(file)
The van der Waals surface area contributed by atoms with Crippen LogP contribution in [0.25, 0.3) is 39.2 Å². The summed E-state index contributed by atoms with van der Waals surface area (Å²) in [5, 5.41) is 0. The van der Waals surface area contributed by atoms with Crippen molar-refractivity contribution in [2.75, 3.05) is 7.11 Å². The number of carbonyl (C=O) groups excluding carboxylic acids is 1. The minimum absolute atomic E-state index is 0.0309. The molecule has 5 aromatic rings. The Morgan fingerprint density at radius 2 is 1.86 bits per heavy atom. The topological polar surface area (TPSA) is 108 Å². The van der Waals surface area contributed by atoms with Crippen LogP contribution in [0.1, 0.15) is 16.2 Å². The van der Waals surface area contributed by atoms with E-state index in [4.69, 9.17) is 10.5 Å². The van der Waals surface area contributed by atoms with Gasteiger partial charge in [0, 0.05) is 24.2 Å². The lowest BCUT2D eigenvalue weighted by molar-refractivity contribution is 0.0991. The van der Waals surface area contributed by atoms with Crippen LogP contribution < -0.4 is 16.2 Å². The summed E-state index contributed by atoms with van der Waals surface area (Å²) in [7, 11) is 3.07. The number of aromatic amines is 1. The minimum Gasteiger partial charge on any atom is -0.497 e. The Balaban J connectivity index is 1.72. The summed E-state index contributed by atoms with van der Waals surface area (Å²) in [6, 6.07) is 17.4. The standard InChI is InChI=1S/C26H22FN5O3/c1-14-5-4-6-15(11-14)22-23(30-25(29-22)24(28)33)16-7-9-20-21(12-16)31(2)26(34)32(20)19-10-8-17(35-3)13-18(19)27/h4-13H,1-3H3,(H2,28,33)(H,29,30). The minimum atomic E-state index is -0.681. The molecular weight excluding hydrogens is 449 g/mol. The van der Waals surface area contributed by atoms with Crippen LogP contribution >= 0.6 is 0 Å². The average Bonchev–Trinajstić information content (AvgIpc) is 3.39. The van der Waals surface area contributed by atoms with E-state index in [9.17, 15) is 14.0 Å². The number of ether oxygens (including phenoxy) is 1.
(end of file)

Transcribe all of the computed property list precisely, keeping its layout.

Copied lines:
The van der Waals surface area contributed by atoms with Crippen LogP contribution in [0.25, 0.3) is 39.2 Å². The summed E-state index contributed by atoms with van der Waals surface area (Å²) in [5, 5.41) is 0. The van der Waals surface area contributed by atoms with Crippen molar-refractivity contribution in [2.75, 3.05) is 7.11 Å². The number of carbonyl (C=O) groups excluding carboxylic acids is 1. The minimum absolute atomic E-state index is 0.0309. The molecule has 5 aromatic rings. The Morgan fingerprint density at radius 2 is 1.86 bits per heavy atom. The topological polar surface area (TPSA) is 108 Å². The van der Waals surface area contributed by atoms with Crippen LogP contribution in [0.1, 0.15) is 16.2 Å². The van der Waals surface area contributed by atoms with E-state index in [4.69, 9.17) is 10.5 Å². The van der Waals surface area contributed by atoms with Gasteiger partial charge in [0, 0.05) is 24.2 Å². The lowest BCUT2D eigenvalue weighted by molar-refractivity contribution is 0.0991. The van der Waals surface area contributed by atoms with Crippen LogP contribution < -0.4 is 16.2 Å². The summed E-state index contributed by atoms with van der Waals surface area (Å²) in [7, 11) is 3.07. The number of aromatic amines is 1. The minimum Gasteiger partial charge on any atom is -0.497 e. The Balaban J connectivity index is 1.72. The summed E-state index contributed by atoms with van der Waals surface area (Å²) in [6, 6.07) is 17.4. The standard InChI is InChI=1S/C26H22FN5O3/c1-14-5-4-6-15(11-14)22-23(30-25(29-22)24(28)33)16-7-9-20-21(12-16)31(2)26(34)32(20)19-10-8-17(35-3)13-18(19)27/h4-13H,1-3H3,(H2,28,33)(H,29,30). The minimum atomic E-state index is -0.681. The molecular weight excluding hydrogens is 449 g/mol. The van der Waals surface area contributed by atoms with Crippen LogP contribution >= 0.6 is 0 Å². The average Bonchev–Trinajstić information content (AvgIpc) is 3.39. The van der Waals surface area contributed by atoms with E-state index in [9.17, 15) is 14.0 Å². The number of ether oxygens (including phenoxy) is 1.